Title: Winning Web sites: Researching gambling on the Internet
Author: Rhys Stevens
File: Rhys-Stevens
DOI: 10.4309/jgi.2002.7.16

Clinical Report

Title: Online help for problem gambling: Why it is and is not being considered
Volume: 7
Authors: Gerry Cooper & Guy Doucet
Abstract: Despite an increasing prevalence of gambling problems, evidence suggests that most people do not receive help for their problems. The issue of stigma has been cited as a contributing factor.
Technological advances have now made it possible for individuals who are concerned about stigma to seek help for their problems without making any personal disclosures. In this way, the inherent advantages of the Internet (privacy, convenience, safety and portability) help to ensure that assistance for problem gamblers is always available and that concerns about stigma are neutralized.
Unfortunately, many who might benefit from Internet-based help are unaware of these possibilities, and treatment specialists and other health-care professionals may not direct problem gamblers to these services.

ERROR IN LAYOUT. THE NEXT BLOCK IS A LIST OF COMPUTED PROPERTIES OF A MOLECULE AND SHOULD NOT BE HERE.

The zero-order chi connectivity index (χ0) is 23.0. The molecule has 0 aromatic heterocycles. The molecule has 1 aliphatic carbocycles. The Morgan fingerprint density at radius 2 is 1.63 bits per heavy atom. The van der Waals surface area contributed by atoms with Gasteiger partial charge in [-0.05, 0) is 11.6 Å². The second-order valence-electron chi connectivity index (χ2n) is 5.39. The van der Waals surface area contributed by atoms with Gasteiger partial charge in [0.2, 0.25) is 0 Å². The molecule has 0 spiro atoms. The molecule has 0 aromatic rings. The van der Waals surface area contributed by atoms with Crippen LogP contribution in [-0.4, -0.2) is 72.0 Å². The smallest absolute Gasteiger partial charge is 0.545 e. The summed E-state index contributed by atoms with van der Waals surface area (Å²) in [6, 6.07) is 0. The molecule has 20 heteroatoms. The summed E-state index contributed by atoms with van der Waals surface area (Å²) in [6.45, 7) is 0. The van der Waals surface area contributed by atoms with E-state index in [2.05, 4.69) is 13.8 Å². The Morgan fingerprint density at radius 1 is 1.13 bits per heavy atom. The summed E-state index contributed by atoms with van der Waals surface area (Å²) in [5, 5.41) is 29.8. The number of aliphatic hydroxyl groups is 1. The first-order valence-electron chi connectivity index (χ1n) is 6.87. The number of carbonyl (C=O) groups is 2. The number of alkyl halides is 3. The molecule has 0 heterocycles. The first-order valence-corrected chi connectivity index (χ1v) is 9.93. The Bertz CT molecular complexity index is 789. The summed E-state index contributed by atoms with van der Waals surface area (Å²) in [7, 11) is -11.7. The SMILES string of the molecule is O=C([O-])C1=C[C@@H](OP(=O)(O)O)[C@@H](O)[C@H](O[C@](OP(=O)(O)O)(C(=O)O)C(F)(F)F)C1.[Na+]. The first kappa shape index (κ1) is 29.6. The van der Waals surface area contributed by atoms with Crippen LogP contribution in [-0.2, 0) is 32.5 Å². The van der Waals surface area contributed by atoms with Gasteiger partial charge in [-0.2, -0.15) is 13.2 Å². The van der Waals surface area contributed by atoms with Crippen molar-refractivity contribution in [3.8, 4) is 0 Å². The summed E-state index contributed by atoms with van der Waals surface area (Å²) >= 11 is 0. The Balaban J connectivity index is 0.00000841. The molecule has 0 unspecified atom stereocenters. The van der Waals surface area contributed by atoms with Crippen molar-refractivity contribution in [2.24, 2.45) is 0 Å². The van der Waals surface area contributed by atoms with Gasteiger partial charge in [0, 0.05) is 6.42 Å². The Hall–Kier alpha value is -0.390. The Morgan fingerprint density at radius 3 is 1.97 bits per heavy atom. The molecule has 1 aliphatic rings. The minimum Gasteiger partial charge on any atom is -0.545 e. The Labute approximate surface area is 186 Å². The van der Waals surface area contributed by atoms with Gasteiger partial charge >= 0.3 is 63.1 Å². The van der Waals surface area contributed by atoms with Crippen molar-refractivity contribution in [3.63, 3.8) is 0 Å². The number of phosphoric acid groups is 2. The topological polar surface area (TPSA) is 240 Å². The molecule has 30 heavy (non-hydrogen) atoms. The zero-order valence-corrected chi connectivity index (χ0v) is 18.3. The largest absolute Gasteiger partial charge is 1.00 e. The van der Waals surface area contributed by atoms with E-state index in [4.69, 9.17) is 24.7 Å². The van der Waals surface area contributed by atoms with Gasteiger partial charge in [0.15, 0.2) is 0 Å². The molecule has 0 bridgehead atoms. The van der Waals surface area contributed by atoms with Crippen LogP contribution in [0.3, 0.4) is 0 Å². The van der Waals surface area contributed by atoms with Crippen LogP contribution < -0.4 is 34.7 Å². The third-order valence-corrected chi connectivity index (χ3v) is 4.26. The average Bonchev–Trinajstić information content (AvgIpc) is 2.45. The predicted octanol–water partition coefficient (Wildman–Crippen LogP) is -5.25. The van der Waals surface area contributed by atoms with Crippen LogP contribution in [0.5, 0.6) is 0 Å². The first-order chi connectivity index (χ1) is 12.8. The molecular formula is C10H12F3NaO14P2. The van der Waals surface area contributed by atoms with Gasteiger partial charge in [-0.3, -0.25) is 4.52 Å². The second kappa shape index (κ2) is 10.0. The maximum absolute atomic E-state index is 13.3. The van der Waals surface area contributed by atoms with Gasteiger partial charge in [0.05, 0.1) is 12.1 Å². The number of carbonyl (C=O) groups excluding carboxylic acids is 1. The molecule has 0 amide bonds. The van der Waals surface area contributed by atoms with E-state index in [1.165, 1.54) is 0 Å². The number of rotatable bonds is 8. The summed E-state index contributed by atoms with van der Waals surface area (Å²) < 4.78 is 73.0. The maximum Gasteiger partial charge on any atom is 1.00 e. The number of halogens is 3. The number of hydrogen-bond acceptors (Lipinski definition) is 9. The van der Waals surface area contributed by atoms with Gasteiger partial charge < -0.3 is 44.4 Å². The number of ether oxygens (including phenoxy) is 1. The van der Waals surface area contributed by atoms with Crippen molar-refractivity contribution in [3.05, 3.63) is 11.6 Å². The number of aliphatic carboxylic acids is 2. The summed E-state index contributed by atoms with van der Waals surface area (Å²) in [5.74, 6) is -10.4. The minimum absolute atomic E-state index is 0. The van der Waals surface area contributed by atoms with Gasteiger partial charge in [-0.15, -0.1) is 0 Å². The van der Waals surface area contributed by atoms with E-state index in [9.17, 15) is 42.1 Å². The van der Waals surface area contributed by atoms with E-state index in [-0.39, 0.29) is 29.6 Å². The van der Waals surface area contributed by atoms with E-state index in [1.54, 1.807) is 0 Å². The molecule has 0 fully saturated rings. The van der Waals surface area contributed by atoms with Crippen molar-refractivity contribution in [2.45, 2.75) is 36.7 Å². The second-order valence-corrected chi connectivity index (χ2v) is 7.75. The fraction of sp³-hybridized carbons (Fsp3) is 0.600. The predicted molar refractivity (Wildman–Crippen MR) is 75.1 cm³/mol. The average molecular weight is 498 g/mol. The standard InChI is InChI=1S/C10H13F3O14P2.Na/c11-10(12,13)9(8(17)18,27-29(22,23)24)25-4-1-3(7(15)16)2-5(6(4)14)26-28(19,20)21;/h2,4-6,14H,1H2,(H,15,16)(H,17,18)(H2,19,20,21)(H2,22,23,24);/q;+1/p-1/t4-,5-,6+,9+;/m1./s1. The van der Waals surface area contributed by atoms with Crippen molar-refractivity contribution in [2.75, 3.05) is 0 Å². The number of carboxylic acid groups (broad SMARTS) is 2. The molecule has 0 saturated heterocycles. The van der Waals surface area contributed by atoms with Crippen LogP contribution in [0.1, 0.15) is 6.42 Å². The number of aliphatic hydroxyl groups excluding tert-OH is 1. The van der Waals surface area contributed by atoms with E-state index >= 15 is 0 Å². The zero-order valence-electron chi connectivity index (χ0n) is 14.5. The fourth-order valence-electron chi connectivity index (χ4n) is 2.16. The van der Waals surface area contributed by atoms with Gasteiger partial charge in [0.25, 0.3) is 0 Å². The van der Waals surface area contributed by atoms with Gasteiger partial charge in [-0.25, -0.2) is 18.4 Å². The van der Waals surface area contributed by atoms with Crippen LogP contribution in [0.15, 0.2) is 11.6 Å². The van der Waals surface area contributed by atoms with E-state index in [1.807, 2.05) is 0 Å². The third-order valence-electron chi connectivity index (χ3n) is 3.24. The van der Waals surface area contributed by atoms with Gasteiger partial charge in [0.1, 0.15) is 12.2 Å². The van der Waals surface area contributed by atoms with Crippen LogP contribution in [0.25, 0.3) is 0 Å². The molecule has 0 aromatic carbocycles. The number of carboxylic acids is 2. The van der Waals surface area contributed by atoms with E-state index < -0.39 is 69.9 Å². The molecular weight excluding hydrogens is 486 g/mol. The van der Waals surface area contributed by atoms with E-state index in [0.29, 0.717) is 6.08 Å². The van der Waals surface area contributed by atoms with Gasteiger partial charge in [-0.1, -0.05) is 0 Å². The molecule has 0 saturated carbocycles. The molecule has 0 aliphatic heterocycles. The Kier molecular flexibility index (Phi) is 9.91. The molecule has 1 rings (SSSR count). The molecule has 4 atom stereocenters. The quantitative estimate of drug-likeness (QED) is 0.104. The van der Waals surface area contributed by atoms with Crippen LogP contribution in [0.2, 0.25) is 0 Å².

This paper considers:
1. 1. What is available to problem gamblers through the Internet?
2. 2. What is known about the efficacy of such services?, and
3. 3. Possible reasons why problem gamblers have not been referred to the Internet by point-of-entry
personnel. Implications for future action will be discussed
File: Gerry-Cooper-Guy-Doucet
DOI: 10.4309/jgi.2002.7.1

Feature

Title: Treating the Person with a Gambling Problem
Volume: 7
Authors: Insoo Kim Berg & John R. Briggs
Abstract: This short article presents compelling reasons for the treatment of problematic gambling from a solution-focused brief therapy (SFBT) perspective. It reviews a set of techniques designed for use by practitioners and clients who face this problem and its serious emotional, social and financial consequences. Although SFBT has theoretical and philosophical foundations, the focus of this article is the “how-to” aspect of importance to both clinicians and clients. SFBT lends itself well to self- help models and group therapy settings, since clients can benefit from asking similar questions of themselves or of one another in group settings.
File: Insoo-Kim-Berg-John-R.-Briggs
DOI: 10.4309/jgi.2002.7.2

Book Review

Title: Best Possible Odds: Contemporary Treatment Strategies for Gambling Disorders
Author: Jeffrey I. Kassinove
File: Jeffrey-I.-Kassinove
DOI: 10.4309/jgi.2002.7.13

Research Methods